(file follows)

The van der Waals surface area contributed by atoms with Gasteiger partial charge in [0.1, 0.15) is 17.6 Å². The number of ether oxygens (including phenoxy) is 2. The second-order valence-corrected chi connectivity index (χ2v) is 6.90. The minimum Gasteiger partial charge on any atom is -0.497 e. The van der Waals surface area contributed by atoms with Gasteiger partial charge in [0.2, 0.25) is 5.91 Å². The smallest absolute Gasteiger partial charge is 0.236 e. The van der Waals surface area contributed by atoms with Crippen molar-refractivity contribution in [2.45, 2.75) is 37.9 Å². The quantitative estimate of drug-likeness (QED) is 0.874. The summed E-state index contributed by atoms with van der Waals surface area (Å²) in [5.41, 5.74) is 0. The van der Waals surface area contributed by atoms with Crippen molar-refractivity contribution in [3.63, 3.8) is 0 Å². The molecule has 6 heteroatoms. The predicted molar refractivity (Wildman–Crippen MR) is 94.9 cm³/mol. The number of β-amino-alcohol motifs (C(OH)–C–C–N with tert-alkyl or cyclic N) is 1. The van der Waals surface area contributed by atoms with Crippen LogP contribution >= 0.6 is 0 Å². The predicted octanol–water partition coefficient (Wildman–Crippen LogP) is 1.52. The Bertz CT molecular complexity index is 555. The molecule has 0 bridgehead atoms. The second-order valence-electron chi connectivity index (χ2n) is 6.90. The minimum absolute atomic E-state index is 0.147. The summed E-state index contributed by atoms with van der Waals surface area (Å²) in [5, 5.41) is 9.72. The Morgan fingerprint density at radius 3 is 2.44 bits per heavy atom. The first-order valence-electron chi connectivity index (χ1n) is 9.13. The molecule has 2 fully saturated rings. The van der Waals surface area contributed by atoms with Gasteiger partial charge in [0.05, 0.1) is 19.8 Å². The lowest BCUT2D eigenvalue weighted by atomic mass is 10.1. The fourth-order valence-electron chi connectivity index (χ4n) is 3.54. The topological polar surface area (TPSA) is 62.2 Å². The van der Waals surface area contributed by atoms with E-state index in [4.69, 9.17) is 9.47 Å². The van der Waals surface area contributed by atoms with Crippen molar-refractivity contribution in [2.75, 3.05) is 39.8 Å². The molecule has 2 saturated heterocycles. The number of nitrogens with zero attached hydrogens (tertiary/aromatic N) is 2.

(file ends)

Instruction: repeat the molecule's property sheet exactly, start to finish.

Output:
The van der Waals surface area contributed by atoms with Gasteiger partial charge in [0.1, 0.15) is 17.6 Å². The number of ether oxygens (including phenoxy) is 2. The second-order valence-corrected chi connectivity index (χ2v) is 6.90. The minimum Gasteiger partial charge on any atom is -0.497 e. The van der Waals surface area contributed by atoms with Gasteiger partial charge in [0.2, 0.25) is 5.91 Å². The smallest absolute Gasteiger partial charge is 0.236 e. The van der Waals surface area contributed by atoms with Crippen molar-refractivity contribution in [2.45, 2.75) is 37.9 Å². The quantitative estimate of drug-likeness (QED) is 0.874. The summed E-state index contributed by atoms with van der Waals surface area (Å²) in [5.41, 5.74) is 0. The van der Waals surface area contributed by atoms with Crippen molar-refractivity contribution in [3.63, 3.8) is 0 Å². The molecule has 6 heteroatoms. The predicted molar refractivity (Wildman–Crippen MR) is 94.9 cm³/mol. The number of β-amino-alcohol motifs (C(OH)–C–C–N with tert-alkyl or cyclic N) is 1. The van der Waals surface area contributed by atoms with Crippen LogP contribution >= 0.6 is 0 Å². The predicted octanol–water partition coefficient (Wildman–Crippen LogP) is 1.52. The Bertz CT molecular complexity index is 555. The molecule has 0 bridgehead atoms. The second-order valence-electron chi connectivity index (χ2n) is 6.90. The minimum absolute atomic E-state index is 0.147. The summed E-state index contributed by atoms with van der Waals surface area (Å²) in [5, 5.41) is 9.72. The Morgan fingerprint density at radius 3 is 2.44 bits per heavy atom. The first-order valence-electron chi connectivity index (χ1n) is 9.13. The molecule has 2 fully saturated rings. The van der Waals surface area contributed by atoms with Gasteiger partial charge in [0.05, 0.1) is 19.8 Å². The lowest BCUT2D eigenvalue weighted by atomic mass is 10.1. The fourth-order valence-electron chi connectivity index (χ4n) is 3.54. The topological polar surface area (TPSA) is 62.2 Å². The van der Waals surface area contributed by atoms with E-state index in [4.69, 9.17) is 9.47 Å². The van der Waals surface area contributed by atoms with Crippen molar-refractivity contribution in [2.75, 3.05) is 39.8 Å². The molecule has 2 saturated heterocycles. The number of nitrogens with zero attached hydrogens (tertiary/aromatic N) is 2.